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Schoenhofer v. McClaskey

United States Court of Appeals, Tenth Circuit

July 3, 2017

MARY ANN SCHOENHOFER; AUTUMN L. JOHNSON; RALPH ROGERSON, Plaintiffs - Appellants,
v.
JACKIE McCLASKEY, in her official capacity as Secretary of the Department of Agriculture of the State of Kansas, Defendant-Appellee.

         Appeal from the United States District Court for the District of Kansas (D.C. No. 6:16-CV-01023-JTM-GEB)

          James T. McIntyre, Law Offices of James T. McIntyre, Wichita, Kansas, for Plaintiffs-Appellants.

          John Wesley Smith, Assistant Attorney General, Office of the Attorney General Derek Schmidt, Topeka, Kansas, for Defendant-Appellee.

          Before HARTZ, MATHESON, and McHUGH, Circuit Judges.

          HARTZ, Circuit Judge.

         Plaintiff Ralph Rogerson, a licensed pest-control applicator in Kansas, challenges a regulation of the Kansas Department of Agriculture, Kan. Admin. Regs. § 4-13-26 (2003), on the ground that it requires excessive pesticide treatment in preconstruction applications.[1] He filed suit for declaratory and injunctive relief against the Secretary of the Department, claiming that the regulation (1) is preempted by the Federal Insecticide, Fungicide, and Rodenticide Act (FIFRA), 7 U.S.C. §§ 136-136y, because it conflicts with pesticide labels approved by the Environmental Protection Agency (EPA), and (2) is preempted by the Sherman Antitrust Act, 15 U.S.C. § 1, because it limits consumer choice and competition through retail price maintenance. The United States District Court for the District of Kansas rejected both claims, and Plaintiff appeals. Exercising jurisdiction under 28 U.S.C. § 1291, we affirm. The Kansas regulation is neither expressly nor impliedly preempted by FIFRA. And Plaintiff has conceded the absence of an essential element of his Sherman Act claim.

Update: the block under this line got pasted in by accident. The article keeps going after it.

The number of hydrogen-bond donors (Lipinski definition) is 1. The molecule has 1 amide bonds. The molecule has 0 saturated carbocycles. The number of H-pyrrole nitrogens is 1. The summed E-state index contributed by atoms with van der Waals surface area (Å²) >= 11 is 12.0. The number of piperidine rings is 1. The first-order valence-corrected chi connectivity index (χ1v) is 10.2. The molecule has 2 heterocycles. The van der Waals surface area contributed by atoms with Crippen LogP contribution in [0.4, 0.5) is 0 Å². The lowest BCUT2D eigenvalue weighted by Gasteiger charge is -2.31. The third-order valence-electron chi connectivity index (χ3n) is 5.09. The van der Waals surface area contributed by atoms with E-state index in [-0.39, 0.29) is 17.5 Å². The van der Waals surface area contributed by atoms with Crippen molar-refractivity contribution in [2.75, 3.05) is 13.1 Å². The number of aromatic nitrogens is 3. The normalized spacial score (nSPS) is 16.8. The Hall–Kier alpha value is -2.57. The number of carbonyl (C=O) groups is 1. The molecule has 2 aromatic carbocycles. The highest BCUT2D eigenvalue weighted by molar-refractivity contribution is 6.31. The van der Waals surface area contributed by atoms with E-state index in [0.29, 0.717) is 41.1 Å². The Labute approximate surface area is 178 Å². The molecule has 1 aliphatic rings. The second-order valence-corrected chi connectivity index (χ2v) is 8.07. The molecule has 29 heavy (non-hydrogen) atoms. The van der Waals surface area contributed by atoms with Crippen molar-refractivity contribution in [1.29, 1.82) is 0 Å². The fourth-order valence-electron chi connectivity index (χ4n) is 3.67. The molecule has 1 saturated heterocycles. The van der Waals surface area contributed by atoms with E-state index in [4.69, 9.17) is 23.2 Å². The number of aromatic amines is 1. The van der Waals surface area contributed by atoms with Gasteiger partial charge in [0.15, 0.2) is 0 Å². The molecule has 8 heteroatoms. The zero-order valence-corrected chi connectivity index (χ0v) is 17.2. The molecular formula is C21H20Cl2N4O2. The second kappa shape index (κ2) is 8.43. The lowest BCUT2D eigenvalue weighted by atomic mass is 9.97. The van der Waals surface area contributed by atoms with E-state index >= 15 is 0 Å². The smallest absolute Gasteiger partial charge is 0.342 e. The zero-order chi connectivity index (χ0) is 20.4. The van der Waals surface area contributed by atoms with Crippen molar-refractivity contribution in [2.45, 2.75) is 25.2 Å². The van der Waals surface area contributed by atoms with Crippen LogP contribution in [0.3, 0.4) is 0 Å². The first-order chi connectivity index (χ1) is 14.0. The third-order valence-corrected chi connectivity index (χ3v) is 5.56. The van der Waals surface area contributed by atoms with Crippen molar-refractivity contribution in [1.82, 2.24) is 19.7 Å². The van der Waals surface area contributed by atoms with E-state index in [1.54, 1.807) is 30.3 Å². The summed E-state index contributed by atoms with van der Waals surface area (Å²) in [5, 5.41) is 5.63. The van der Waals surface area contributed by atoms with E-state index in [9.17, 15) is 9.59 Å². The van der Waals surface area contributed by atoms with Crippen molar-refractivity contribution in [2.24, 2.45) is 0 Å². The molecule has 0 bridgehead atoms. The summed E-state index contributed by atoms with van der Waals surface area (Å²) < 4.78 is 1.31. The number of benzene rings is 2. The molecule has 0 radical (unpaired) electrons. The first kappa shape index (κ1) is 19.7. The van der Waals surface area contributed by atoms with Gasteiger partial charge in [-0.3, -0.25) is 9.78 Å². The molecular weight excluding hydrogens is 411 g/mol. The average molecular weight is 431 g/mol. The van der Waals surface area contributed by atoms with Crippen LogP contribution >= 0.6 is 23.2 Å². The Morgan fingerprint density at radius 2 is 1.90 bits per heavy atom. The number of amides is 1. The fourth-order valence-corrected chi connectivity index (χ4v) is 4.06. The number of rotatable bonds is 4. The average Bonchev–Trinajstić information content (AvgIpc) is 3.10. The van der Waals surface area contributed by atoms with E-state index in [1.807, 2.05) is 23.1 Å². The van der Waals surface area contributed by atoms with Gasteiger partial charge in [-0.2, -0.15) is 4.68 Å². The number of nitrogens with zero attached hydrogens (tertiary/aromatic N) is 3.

I. DISCUSSION

         The Kansas regulation requires both horizontal and vertical application of termite pesticides in preconstruction areas. It states in full:

In addition to the requirements of the label, each preconstruction application of pesticide for the control of termites shall consist of establishing both horizontal and vertical chemical barriers, as specified in this regulation.
(a)Horizontal chemical barriers shall be established in areas intended to be covered, including the soil beneath slab floors and porches, footing trenches for monolithic slabs, and the soil beneath stairs.
(b)Vertical chemical barriers shall be established in the soil around the base of foundations, plumbing fixtures, foundation walls, support piers, and voids in masonry, and any other critical areas where structural components extend below grade.

Kan. Admin. Regs. § 4-13-26 (emphasis added). According to Plaintiff, however, pesticide labels approved by the EPA under FIFRA do not require both horizontal and vertical application, nor do they require application to as many areas as the regulation requires. For example, as Plaintiff put it, an approved "label for I Maxx Pro [a pesticide used by Plaintiff] . . . gives the applicator discretion to . . . conduct either vertical or horizontal or both treatments, " and "states that only construction objects such as pipes which penetrate the slab need treatment." Aplt. Br. at 13-14.[2] Also, he points out that the label, in accordance with the command of 40 C.F.R. § 156.10(i)(2)(ii), states: "It is a violation of Federal law to use this product in a manner inconsistent with its labeling." Pls.' Resp. to Def.'s Mot. to Dismiss at Ex. 3, Aplt. App. at 71. He complains that the Kansas regulation (1) endangers humans and the environment because it requires unnecessary use of dangerous pesticides, and (2) stifles competition by requiring all applicators to apply too much pesticide when some applicators could reduce their prices by applying only necessary pesticide.

         Plaintiff raises two legal challenges to the regulation. Under FIFRA he contends that the regulation is preempted by federally approved labels for pesticides because it imposes stricter use requirements on pesticide applicators. And under the Sherman Antitrust Act he contends that the regulation is preempted because it is a covert price regulation that forces consumers to pay for unnecessary treatments and prohibits applicators from competing against each other (since all are required to offer the same unnecessary services).

         A. ...


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